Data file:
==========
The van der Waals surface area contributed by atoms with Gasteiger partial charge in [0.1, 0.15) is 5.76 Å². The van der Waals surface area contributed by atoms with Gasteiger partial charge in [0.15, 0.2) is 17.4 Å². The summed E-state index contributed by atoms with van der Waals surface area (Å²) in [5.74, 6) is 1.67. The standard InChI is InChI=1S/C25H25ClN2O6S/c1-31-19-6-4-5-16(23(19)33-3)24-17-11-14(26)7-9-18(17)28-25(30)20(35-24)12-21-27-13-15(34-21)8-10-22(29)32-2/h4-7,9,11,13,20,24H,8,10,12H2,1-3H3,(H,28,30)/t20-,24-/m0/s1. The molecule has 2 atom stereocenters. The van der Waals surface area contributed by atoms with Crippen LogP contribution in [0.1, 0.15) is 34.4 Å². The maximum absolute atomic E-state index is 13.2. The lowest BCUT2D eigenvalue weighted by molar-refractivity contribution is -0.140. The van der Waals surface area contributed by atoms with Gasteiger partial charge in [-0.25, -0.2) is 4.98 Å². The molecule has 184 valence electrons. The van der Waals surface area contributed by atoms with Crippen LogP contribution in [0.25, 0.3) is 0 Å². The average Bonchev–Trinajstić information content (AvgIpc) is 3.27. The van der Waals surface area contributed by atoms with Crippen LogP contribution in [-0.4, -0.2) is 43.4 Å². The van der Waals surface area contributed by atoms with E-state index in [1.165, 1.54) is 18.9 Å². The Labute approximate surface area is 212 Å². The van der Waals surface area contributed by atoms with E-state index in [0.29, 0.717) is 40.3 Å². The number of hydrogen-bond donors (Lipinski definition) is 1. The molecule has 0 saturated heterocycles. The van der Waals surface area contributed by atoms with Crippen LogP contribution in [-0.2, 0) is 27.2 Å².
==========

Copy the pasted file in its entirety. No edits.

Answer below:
The van der Waals surface area contributed by atoms with Gasteiger partial charge in [0.1, 0.15) is 5.76 Å². The van der Waals surface area contributed by atoms with Gasteiger partial charge in [0.15, 0.2) is 17.4 Å². The summed E-state index contributed by atoms with van der Waals surface area (Å²) in [5.74, 6) is 1.67. The standard InChI is InChI=1S/C25H25ClN2O6S/c1-31-19-6-4-5-16(23(19)33-3)24-17-11-14(26)7-9-18(17)28-25(30)20(35-24)12-21-27-13-15(34-21)8-10-22(29)32-2/h4-7,9,11,13,20,24H,8,10,12H2,1-3H3,(H,28,30)/t20-,24-/m0/s1. The molecule has 2 atom stereocenters. The van der Waals surface area contributed by atoms with Crippen LogP contribution in [0.1, 0.15) is 34.4 Å². The maximum absolute atomic E-state index is 13.2. The lowest BCUT2D eigenvalue weighted by molar-refractivity contribution is -0.140. The van der Waals surface area contributed by atoms with Gasteiger partial charge in [-0.25, -0.2) is 4.98 Å². The molecule has 184 valence electrons. The van der Waals surface area contributed by atoms with Crippen LogP contribution in [0.25, 0.3) is 0 Å². The average Bonchev–Trinajstić information content (AvgIpc) is 3.27. The van der Waals surface area contributed by atoms with Crippen LogP contribution in [-0.4, -0.2) is 43.4 Å². The van der Waals surface area contributed by atoms with E-state index in [1.165, 1.54) is 18.9 Å². The Labute approximate surface area is 212 Å². The van der Waals surface area contributed by atoms with E-state index in [0.29, 0.717) is 40.3 Å². The number of hydrogen-bond donors (Lipinski definition) is 1. The molecule has 0 saturated heterocycles. The van der Waals surface area contributed by atoms with Crippen LogP contribution in [-0.2, 0) is 27.2 Å².